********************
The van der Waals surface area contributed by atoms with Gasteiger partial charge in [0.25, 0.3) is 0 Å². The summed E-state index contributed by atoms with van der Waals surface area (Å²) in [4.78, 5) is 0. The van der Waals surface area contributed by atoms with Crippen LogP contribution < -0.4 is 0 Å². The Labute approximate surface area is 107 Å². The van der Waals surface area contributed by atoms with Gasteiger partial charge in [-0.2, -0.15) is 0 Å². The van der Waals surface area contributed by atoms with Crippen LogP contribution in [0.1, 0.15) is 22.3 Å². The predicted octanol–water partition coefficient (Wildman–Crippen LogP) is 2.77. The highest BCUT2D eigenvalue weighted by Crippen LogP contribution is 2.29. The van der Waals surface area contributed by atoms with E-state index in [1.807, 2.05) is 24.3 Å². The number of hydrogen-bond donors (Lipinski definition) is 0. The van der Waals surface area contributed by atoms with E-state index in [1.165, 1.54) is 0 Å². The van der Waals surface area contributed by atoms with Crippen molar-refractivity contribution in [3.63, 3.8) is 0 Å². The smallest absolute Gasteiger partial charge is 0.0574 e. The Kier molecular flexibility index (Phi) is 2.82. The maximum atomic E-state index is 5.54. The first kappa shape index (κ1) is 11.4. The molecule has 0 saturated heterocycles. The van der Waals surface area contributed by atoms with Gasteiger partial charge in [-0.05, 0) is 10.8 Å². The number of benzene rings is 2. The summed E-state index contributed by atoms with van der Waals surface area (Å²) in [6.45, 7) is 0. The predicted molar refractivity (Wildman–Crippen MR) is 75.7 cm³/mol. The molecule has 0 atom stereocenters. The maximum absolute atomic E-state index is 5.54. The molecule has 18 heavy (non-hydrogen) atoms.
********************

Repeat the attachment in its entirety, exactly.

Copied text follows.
The van der Waals surface area contributed by atoms with Gasteiger partial charge in [0.25, 0.3) is 0 Å². The summed E-state index contributed by atoms with van der Waals surface area (Å²) in [4.78, 5) is 0. The van der Waals surface area contributed by atoms with Crippen LogP contribution < -0.4 is 0 Å². The Labute approximate surface area is 107 Å². The van der Waals surface area contributed by atoms with Gasteiger partial charge in [-0.2, -0.15) is 0 Å². The van der Waals surface area contributed by atoms with Crippen LogP contribution in [0.1, 0.15) is 22.3 Å². The predicted octanol–water partition coefficient (Wildman–Crippen LogP) is 2.77. The highest BCUT2D eigenvalue weighted by Crippen LogP contribution is 2.29. The van der Waals surface area contributed by atoms with E-state index in [1.807, 2.05) is 24.3 Å². The number of hydrogen-bond donors (Lipinski definition) is 0. The van der Waals surface area contributed by atoms with E-state index in [1.165, 1.54) is 0 Å². The van der Waals surface area contributed by atoms with Crippen molar-refractivity contribution in [3.63, 3.8) is 0 Å². The smallest absolute Gasteiger partial charge is 0.0574 e. The Kier molecular flexibility index (Phi) is 2.82. The maximum atomic E-state index is 5.54. The first kappa shape index (κ1) is 11.4. The molecule has 0 saturated heterocycles. The van der Waals surface area contributed by atoms with Gasteiger partial charge in [-0.05, 0) is 10.8 Å². The number of benzene rings is 2. The summed E-state index contributed by atoms with van der Waals surface area (Å²) in [6.45, 7) is 0. The predicted molar refractivity (Wildman–Crippen MR) is 75.7 cm³/mol. The molecule has 0 atom stereocenters. The maximum absolute atomic E-state index is 5.54. The molecule has 18 heavy (non-hydrogen) atoms.